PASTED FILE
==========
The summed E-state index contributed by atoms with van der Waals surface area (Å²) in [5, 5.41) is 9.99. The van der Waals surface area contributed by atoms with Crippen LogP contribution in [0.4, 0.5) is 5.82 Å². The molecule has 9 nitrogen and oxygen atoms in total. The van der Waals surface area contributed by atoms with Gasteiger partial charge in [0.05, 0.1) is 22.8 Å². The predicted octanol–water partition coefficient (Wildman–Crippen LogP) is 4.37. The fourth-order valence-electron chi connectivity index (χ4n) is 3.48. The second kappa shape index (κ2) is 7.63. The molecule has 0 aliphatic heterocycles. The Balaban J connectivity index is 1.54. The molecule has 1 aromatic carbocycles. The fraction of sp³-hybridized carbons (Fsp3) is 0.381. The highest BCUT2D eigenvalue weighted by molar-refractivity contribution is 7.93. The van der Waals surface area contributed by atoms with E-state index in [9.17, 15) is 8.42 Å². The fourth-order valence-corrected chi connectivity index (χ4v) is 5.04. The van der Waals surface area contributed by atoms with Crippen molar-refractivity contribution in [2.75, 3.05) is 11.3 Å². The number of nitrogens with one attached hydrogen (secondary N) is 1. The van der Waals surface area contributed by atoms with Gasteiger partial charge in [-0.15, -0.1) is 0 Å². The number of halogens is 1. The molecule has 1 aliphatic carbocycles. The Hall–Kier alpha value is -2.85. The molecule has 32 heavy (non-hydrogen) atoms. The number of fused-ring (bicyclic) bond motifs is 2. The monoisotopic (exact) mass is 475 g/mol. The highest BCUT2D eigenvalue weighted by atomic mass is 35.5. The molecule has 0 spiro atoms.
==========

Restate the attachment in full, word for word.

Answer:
The summed E-state index contributed by atoms with van der Waals surface area (Å²) in [5, 5.41) is 9.99. The van der Waals surface area contributed by atoms with Crippen LogP contribution in [0.4, 0.5) is 5.82 Å². The molecule has 9 nitrogen and oxygen atoms in total. The van der Waals surface area contributed by atoms with Gasteiger partial charge in [0.05, 0.1) is 22.8 Å². The predicted octanol–water partition coefficient (Wildman–Crippen LogP) is 4.37. The fourth-order valence-electron chi connectivity index (χ4n) is 3.48. The second kappa shape index (κ2) is 7.63. The molecule has 0 aliphatic heterocycles. The Balaban J connectivity index is 1.54. The molecule has 1 aromatic carbocycles. The fraction of sp³-hybridized carbons (Fsp3) is 0.381. The highest BCUT2D eigenvalue weighted by molar-refractivity contribution is 7.93. The van der Waals surface area contributed by atoms with E-state index in [9.17, 15) is 8.42 Å². The fourth-order valence-corrected chi connectivity index (χ4v) is 5.04. The van der Waals surface area contributed by atoms with Crippen molar-refractivity contribution in [2.75, 3.05) is 11.3 Å². The number of nitrogens with one attached hydrogen (secondary N) is 1. The van der Waals surface area contributed by atoms with Gasteiger partial charge in [-0.15, -0.1) is 0 Å². The number of halogens is 1. The molecule has 1 aliphatic carbocycles. The Hall–Kier alpha value is -2.85. The molecule has 32 heavy (non-hydrogen) atoms. The number of fused-ring (bicyclic) bond motifs is 2. The monoisotopic (exact) mass is 475 g/mol. The highest BCUT2D eigenvalue weighted by atomic mass is 35.5. The molecule has 0 spiro atoms.